Advisory opinion at the Tribunal for the Law of the Sea

Greenpeace International attended the opening day of three weeks of hearings at the Tribunal for the Law of the Sea (ITLOS) in Hamburg, Germany in September 2023. The Tribunal was requested by a coalition of Pacific states to advise on the obligations of states to protect the marine environment from GHG pollution. The hearings were significant because three international judicial courts and tribunals currently are working to prepare advisory opinions on climate change, and ITLOS is the first to receive submissions and hear arguments. Greenpeace and Center for International Environmental Law (CIEL) submitted a written statement, circulated to the parties involved, on the obligations of States to phase-out fossil fuels.

Duarte Agostinho and Others v. Portugal and 31 Other States 

On 27 September 2023, the Duarte Agostinho and Others vs. Portugal and 31 Other countries’ case had its big moment with a public hearing in front of 17 judges at the European Court of Human Rights (ECtHR), Strasbourg, France. Six courageous Portuguese children and young adults brought this case against 32 European countries to the European court. These young people are asking the courts to legally compel countries to ramp up their efforts to cut emissions in line with holding global heating below 1.5°C.

The Climate Justice Walk 

In the lead-up to the 10th anniversary of Typhoon Haiyan’s (locally known as Yolanda) historic landfall in the Philippines, 12 core Climate Walkers and supporters from a diverse coalition of climate and human rights advocates began their solidarity walk from Manila to Tacloban for the Climate Justice Walk 2023: A People’s Journey for Climate Justice.

The 1000-kilometre journey on foot and on bicycles culminated on 7 November 2023, on the eve of the 10th anniversary of Typhoon Haiyan, with the Climate Walkers converging with local storm survivors and impacted communities as they crossed the iconic San Juanico bridge on their way to Tacloban. The walk was in support of the wave of climate litigation cases worldwide, including the Philippine Commission on Human Rights’ landmark inquiry. It also demanded that world governments intensify their ambition for the Global Stocktake, mobilise essential resources for the Loss and Damage Fund of the UNFCCC, and elevate the call for climate reparations.

Climate Walk in Manila. © Roy Lagarde / Greenpeace
Climate justice walkers en route from Manila to Tacloban in the Philippines mark the 10th anniversary of Typhoon Haiyan, known locally as Yolanda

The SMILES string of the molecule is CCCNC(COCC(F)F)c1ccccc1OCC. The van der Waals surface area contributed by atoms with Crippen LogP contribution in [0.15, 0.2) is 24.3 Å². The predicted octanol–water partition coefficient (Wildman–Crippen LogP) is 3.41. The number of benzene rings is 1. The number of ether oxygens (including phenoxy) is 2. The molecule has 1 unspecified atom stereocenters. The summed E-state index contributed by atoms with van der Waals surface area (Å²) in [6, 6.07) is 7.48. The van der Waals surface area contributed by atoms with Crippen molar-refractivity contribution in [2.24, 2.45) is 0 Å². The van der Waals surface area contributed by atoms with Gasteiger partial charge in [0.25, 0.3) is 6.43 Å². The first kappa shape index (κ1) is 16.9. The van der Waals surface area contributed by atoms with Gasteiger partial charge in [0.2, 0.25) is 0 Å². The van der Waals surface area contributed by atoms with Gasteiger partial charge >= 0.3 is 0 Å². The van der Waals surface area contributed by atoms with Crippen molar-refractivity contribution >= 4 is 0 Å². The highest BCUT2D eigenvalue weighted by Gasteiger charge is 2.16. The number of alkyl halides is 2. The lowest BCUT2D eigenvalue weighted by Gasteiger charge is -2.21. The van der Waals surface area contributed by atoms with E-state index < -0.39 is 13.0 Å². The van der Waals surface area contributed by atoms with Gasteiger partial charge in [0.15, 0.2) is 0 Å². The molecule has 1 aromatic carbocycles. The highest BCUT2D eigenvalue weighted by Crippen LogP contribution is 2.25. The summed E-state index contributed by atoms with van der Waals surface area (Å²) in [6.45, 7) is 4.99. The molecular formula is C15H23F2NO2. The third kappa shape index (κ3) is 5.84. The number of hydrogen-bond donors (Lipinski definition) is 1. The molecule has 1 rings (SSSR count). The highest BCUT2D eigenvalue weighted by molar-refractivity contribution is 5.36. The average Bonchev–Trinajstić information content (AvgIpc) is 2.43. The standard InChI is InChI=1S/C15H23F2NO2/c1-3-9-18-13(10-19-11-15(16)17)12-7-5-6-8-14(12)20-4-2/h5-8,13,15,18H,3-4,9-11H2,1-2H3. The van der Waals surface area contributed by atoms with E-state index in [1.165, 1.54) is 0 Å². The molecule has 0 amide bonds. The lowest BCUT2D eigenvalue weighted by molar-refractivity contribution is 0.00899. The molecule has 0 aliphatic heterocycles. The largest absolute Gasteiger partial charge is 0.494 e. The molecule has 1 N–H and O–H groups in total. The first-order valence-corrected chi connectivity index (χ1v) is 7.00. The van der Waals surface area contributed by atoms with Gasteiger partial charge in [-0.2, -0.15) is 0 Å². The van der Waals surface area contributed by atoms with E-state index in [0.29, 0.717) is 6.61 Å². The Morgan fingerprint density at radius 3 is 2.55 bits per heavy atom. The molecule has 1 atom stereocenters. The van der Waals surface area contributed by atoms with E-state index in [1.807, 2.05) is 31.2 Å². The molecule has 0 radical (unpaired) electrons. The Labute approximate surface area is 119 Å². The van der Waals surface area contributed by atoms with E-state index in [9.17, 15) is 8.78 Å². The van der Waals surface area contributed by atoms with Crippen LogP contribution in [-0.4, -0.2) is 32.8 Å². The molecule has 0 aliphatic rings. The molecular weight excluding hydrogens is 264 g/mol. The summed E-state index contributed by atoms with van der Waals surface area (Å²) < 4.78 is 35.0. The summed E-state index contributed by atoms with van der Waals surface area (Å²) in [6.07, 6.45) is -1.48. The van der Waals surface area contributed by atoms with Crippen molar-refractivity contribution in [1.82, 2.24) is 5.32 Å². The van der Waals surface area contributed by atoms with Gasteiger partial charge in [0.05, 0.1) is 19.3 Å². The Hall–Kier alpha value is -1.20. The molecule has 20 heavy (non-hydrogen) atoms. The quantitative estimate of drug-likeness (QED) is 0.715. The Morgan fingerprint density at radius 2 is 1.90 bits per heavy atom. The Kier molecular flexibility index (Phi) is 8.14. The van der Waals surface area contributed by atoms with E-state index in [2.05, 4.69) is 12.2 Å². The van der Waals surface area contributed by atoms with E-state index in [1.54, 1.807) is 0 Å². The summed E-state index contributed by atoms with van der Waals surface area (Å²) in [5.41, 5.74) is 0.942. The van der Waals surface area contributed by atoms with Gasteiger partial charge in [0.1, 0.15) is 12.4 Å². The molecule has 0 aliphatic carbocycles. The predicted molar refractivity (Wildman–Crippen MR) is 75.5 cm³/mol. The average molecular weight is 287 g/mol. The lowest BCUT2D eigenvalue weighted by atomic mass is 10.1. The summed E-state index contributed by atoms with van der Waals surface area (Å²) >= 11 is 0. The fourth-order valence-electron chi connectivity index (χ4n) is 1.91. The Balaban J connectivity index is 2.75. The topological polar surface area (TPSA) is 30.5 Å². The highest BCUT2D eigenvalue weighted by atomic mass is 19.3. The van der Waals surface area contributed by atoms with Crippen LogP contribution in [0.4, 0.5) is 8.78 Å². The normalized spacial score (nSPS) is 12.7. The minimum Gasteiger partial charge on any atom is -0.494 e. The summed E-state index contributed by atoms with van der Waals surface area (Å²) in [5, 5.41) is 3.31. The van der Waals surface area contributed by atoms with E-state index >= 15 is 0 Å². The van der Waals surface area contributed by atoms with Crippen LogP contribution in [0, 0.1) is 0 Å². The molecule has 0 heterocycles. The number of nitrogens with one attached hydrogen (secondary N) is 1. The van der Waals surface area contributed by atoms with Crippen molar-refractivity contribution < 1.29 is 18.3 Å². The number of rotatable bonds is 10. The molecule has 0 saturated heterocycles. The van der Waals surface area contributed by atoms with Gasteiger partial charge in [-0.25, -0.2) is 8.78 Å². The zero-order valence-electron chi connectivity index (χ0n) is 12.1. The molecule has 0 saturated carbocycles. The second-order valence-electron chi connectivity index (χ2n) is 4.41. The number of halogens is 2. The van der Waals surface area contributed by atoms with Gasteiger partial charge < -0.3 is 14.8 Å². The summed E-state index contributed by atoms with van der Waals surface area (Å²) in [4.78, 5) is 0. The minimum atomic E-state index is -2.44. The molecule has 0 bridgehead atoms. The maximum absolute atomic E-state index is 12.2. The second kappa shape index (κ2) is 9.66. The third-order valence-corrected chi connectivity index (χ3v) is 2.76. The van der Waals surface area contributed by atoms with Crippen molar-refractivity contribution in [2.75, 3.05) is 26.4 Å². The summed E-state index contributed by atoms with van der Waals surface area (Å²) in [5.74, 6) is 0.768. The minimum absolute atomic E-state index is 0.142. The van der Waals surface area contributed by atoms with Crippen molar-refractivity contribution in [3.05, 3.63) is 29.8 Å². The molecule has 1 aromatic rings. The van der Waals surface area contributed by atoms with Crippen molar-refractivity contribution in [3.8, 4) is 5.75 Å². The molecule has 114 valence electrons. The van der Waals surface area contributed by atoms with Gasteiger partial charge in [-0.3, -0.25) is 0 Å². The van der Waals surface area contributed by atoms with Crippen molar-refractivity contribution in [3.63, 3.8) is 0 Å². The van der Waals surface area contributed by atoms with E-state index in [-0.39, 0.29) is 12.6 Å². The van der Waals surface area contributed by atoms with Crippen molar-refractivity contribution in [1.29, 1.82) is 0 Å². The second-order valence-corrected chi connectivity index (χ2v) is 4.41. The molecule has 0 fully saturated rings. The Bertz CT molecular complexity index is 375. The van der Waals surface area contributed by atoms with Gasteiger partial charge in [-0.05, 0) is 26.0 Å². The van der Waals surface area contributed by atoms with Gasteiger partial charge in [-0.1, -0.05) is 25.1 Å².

© Roy Lagarde / Greenpeace

Greenpeace Nordic and Natur og Ungdom v. The Norwegian State 

Greenpeace Nordic and Natur og Ungdom (Young Friends of the Earth Norway) took the Norwegian state to court again in a new trial from 28 November to 6 December. The new climate lawsuit in Norway is part of the wider movement to hold states and corporations accountable for the climate and nature crises. The organisations argue that the recent approvals of three oil fields violate the Norwegian constitution and Norway’s international human rights commitments, including the UN Convention on the Rights of the Child. They demand an immediate halt to the ongoing development of the oil fields. 

Environmental Groups Confront Norway in Court over New Oil Fields. © Marthe Haarstad / Greenpeace
First day of hearings at the Oslo district court as Greenpeace Nordic and Natur og Ungdom (Young Friends of the Earth Norway) face the Norwegian government in court, in a new climate justice trial.
© Marthe Haarstad / Greenpeace

Climate litigation victory in Belgium 

After 9 years of procedure, a Belgian climate litigation case finally achieved a momentous victory. After a first symbolic win in 2021, where the judge held that the Belgium government breached its duty of care by failing to take necessary measures to prevent the harmful effects of climate change but did not rule on binding reduction targets, the Court of Appeal has now ruled in favour of such binding targets. The ruling of the Court of Appeal obliges the different governments in Belgium to collectively cut CO2 emissions by at least 55% by 2030, compared to 1990.

UN Human Rights Prize 

In December, The Global Coalition of Civil Society, Indigenous Peoples, Social Movements, and Local Communities for the Universal Recognition of the Human Right to a Clean, Healthy, and Sustainable Environment was awarded the 2023 UN Human Rights Prize, at a ceremony in New York, USA. Greenpeace is one of the members of the Global Coalition that comprises civil society, Indigenous Peoples, social movements, and local communities. The Right to Healthy Environment Coalition is calling for accountability from governments to ensure we live in a world with a safe climate, nontoxic environment, clean air, access to safe water and adequate sanitation, healthy and sustainably produced food, and thriving biodiversity, now and for the future.

What next for climate justice?

2024 brings an opportunity for people most impacted by climate to tell their stories and leverage the power of the world’s courts. It is a global opportunity to shape and define government and corporate obligations to tackle the climate crisis and protect the rights of current and future generations. It is an opportunity to build collective and transformative power to fight toxic power led by those most impacted by the multiple crises today.

What do we want? Climate Justice! When do we want it? NOW!

Climate Walk in Manila © Nathaniel Garcia / Greenpeace
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Safina Okumu is the Global Communications lead for the Climate Justice and Liability campaign.